Last week we hosted a food sustainability conference sponsored by our culinary program. Sustainability and local food sources is a big deal in Hawaii because between 85%-90% of all our food is imported. If there was a cataclysmic event which prevented food from reaching the ports, there is only about 10 days of food available to feed the population.
I have seen a number of arts bloggers draw a connection between the slow food movement and the arts so I listened closely to what was said hoping to gain a little insight from the practices of other industries.
Since the conference was organized by a culinary program, they approached the subject from the view of how restaurants can source more of their food locally and sustainably. The panels consisted of farmers, ranchers and restaurant owners talking about some of their practices.
There were some inspiring examples of some farmers operating almost completely off the grid with a high degree of recycling. They farm tilapia, circulate the water through lettuce and other plants which help filter the water and send it back through to the fish. Because of a rain catchment system, they haven’t had to draw from the public water supply in many months. Some of the effluvia gets diverted to a nursery which includes fruit trees to provide fertilization. One of the chefs at the gathering said he managed to put a dinner together for a party thrown by the governor where all the ingredients were grown within 100 feet of each other by sourcing them at the farm.
What struck me as applicable to arts and cultural organizations is the stories of some of the mutually beneficial relationships restaurants have created with farmers and ranchers. Chef Roy Yamaguchi of the Roy’s restaurant group convinced a farmer who was just weeks away from closing down his farm to grow a mesclun mix and required all his restaurants to use it. This allowed the farmer to stay in business.
Another chef, Peter Merriman, said that early on he made the conscious choice not to try to guard his food sources. While it undermines his ability to lay exclusive claim to offering high quality ingredients, he recognizes he is helping to keep his suppliers in business by telling people where he gets his ingredients.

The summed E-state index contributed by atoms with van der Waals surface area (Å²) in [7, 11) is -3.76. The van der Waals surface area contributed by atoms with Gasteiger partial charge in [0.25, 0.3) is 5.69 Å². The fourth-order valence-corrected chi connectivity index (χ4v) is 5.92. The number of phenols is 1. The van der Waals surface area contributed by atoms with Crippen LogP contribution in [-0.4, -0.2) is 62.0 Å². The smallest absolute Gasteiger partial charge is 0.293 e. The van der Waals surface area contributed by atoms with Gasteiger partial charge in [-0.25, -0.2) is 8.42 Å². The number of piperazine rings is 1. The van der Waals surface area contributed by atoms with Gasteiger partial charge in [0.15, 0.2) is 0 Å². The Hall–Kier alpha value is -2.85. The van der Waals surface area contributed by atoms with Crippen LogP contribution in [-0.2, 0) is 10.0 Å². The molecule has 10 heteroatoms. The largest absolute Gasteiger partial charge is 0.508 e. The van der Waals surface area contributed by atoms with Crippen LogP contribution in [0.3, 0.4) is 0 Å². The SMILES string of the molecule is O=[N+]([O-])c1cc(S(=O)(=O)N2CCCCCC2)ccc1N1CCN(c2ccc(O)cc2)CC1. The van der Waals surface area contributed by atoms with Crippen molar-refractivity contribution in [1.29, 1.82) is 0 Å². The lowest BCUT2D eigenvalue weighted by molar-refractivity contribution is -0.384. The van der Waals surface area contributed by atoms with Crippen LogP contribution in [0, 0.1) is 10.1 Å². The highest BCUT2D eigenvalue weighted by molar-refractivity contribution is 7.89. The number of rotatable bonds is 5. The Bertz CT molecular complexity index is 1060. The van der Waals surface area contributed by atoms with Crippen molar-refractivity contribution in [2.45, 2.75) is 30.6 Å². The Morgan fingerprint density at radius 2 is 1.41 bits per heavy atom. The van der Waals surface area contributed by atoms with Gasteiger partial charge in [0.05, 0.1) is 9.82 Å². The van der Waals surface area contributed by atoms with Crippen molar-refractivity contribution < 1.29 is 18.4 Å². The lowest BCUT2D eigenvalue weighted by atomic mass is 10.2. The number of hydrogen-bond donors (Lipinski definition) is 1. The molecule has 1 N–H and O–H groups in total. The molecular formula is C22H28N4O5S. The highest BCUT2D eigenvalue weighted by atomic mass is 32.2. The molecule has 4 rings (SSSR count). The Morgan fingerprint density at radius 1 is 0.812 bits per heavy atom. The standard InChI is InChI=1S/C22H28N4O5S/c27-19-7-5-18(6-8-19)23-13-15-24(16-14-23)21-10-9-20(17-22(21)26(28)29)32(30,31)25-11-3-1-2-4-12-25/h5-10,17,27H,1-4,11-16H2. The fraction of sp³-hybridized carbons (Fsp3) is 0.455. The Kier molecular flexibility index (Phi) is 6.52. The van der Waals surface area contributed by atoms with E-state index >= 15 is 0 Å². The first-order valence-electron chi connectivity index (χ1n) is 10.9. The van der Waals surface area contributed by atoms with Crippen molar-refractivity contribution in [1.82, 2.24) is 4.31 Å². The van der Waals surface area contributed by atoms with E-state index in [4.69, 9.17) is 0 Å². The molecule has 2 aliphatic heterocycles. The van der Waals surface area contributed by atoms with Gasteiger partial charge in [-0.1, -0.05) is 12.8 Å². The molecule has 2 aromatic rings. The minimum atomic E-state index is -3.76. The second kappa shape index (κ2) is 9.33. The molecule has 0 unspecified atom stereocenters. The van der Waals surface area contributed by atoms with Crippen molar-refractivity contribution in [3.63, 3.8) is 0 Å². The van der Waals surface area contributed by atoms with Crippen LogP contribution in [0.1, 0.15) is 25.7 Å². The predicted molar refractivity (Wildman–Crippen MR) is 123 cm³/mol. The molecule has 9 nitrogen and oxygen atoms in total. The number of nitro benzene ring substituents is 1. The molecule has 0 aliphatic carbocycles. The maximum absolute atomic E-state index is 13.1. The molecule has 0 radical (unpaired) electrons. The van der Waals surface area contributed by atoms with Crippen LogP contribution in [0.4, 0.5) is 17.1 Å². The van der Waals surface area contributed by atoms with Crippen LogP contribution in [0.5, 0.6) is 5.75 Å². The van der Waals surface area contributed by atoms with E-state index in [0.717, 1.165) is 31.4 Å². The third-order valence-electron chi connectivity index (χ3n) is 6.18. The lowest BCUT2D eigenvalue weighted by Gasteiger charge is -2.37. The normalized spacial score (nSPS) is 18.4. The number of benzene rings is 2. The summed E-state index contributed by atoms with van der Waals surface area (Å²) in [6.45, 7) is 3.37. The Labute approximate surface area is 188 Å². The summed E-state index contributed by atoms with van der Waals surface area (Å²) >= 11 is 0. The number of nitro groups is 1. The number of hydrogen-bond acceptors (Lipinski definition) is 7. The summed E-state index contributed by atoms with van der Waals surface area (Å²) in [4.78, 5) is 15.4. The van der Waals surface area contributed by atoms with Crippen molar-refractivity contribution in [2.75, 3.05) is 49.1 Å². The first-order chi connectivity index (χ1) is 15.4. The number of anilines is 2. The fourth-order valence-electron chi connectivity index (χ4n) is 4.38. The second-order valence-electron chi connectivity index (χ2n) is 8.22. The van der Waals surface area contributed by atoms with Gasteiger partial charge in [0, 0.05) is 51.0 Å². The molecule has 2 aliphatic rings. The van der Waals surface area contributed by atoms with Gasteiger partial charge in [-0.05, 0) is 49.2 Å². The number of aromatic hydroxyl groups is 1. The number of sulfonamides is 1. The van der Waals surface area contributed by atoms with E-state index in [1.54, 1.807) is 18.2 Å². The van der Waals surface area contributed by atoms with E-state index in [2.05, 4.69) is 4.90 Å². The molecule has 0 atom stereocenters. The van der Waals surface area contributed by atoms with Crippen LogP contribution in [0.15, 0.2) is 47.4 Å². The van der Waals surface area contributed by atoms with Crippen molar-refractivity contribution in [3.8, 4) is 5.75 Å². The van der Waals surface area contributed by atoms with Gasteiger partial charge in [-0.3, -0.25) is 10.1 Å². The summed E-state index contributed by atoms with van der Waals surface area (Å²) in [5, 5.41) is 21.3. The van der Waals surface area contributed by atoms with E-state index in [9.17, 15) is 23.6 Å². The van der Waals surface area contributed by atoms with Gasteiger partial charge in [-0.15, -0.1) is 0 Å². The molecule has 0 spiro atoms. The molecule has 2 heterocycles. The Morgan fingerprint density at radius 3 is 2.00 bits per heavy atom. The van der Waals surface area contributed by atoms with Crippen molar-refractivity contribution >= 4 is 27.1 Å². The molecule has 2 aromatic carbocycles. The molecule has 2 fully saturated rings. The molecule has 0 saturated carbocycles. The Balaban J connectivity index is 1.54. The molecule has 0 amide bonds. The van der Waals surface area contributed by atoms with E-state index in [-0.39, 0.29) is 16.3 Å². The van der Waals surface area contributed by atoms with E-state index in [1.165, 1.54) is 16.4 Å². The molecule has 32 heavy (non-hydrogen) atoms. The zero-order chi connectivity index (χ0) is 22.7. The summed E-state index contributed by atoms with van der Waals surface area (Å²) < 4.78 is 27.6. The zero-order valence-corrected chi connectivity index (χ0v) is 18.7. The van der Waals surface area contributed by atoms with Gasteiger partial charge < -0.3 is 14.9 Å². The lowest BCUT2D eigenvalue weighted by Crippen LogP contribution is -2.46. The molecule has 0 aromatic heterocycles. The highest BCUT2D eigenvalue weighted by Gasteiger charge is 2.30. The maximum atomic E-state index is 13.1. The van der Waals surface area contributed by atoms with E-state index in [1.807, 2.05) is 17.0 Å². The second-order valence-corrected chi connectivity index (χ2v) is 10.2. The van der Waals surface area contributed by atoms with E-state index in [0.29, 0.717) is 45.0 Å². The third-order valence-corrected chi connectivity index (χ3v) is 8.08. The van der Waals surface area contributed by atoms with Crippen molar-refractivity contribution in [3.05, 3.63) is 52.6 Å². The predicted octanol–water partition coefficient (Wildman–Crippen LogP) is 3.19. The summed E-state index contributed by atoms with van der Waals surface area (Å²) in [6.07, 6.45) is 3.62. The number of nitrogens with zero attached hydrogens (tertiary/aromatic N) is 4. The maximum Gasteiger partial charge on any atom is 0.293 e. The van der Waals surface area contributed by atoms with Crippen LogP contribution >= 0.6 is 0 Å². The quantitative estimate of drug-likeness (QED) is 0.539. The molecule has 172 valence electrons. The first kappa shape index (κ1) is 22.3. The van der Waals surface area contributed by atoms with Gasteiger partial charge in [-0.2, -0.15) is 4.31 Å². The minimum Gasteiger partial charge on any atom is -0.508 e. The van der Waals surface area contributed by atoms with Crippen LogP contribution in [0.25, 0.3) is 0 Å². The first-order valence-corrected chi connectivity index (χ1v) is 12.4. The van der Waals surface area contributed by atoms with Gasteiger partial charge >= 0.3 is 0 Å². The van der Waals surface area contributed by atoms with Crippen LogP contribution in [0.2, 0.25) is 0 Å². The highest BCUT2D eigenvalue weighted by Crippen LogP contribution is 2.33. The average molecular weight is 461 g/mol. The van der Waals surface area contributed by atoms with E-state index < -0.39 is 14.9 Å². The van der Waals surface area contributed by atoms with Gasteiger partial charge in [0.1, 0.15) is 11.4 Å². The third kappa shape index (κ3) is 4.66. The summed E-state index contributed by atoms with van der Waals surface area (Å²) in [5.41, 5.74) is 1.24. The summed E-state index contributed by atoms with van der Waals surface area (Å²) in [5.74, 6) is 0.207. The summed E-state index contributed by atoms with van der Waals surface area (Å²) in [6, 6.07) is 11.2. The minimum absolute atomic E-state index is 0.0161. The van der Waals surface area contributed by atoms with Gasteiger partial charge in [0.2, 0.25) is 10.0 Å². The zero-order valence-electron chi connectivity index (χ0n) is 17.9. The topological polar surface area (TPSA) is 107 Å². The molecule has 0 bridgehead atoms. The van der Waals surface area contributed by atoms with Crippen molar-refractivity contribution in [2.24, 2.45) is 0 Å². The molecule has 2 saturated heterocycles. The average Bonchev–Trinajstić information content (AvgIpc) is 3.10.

Chef Alan Wong, who was in attendance at the convening, has been a long time proponent of using local ingredients. He spoke about how he held a beef tasting at one of his restaurants as part of an effort to convince restaurateurs to support ranchers by buying local beef.
The tasting ended up solving a big problem the ranchers had. The high end restaurants would buy the prime cuts of beef and leave the ranchers with the rest on their hands. A person from a local restaurant chain at the tasting had the presence of mind to ask what was happening with the rest of the cow. Now that chain consumes 250,000 lbs of local beef a year. Because the ranchers can sell the whole cow, the price is lower for everyone and there is incentive to the ranchers expand their operations.
Every arts organization has a different operating environment so I hope people can find something analogous to their own situation in these examples. The most obvious one to me is the oft mentioned fact that the regional theatre movement was intended to employ artists locally and still can if people commit to creating an climate in which this can happen.
One of the ways might be to duplicate Alan Wong’s tasting and actively invite colleagues to see different artists, not with the intent of “selling” them as so many showcase performances do, but with the approach of highlighting and celebrating local resources in an attempt to keep and cultivate them. There is an entirely different ambiance present in the latter scenario versus the former and I suspect one would be far more receptive to the idea of employing someone because of it.